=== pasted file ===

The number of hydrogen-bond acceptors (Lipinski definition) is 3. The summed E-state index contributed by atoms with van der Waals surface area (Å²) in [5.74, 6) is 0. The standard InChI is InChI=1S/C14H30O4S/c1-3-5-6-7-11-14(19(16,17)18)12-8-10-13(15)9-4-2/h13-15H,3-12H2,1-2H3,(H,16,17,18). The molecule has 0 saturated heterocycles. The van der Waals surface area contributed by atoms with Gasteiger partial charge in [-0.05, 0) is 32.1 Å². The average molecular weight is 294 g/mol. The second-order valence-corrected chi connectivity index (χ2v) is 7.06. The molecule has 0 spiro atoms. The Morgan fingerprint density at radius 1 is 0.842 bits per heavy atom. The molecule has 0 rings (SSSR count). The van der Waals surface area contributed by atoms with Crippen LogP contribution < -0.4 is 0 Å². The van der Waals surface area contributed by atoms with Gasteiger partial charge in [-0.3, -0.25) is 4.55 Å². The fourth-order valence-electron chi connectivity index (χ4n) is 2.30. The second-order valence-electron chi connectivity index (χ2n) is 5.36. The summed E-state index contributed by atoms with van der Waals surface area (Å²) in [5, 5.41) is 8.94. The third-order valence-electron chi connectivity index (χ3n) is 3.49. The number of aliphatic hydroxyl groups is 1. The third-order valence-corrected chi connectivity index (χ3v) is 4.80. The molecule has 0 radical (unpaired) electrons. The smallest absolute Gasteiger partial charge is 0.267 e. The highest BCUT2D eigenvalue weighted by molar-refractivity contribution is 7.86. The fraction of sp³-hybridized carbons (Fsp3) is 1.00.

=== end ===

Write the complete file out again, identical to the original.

The number of hydrogen-bond acceptors (Lipinski definition) is 3. The summed E-state index contributed by atoms with van der Waals surface area (Å²) in [5.74, 6) is 0. The standard InChI is InChI=1S/C14H30O4S/c1-3-5-6-7-11-14(19(16,17)18)12-8-10-13(15)9-4-2/h13-15H,3-12H2,1-2H3,(H,16,17,18). The molecule has 0 saturated heterocycles. The van der Waals surface area contributed by atoms with Gasteiger partial charge in [-0.05, 0) is 32.1 Å². The average molecular weight is 294 g/mol. The second-order valence-corrected chi connectivity index (χ2v) is 7.06. The molecule has 0 spiro atoms. The Morgan fingerprint density at radius 1 is 0.842 bits per heavy atom. The molecule has 0 rings (SSSR count). The van der Waals surface area contributed by atoms with Crippen LogP contribution < -0.4 is 0 Å². The van der Waals surface area contributed by atoms with Gasteiger partial charge in [-0.3, -0.25) is 4.55 Å². The fourth-order valence-electron chi connectivity index (χ4n) is 2.30. The second-order valence-electron chi connectivity index (χ2n) is 5.36. The summed E-state index contributed by atoms with van der Waals surface area (Å²) in [5, 5.41) is 8.94. The third-order valence-electron chi connectivity index (χ3n) is 3.49. The number of aliphatic hydroxyl groups is 1. The third-order valence-corrected chi connectivity index (χ3v) is 4.80. The molecule has 0 radical (unpaired) electrons. The smallest absolute Gasteiger partial charge is 0.267 e. The highest BCUT2D eigenvalue weighted by molar-refractivity contribution is 7.86. The fraction of sp³-hybridized carbons (Fsp3) is 1.00.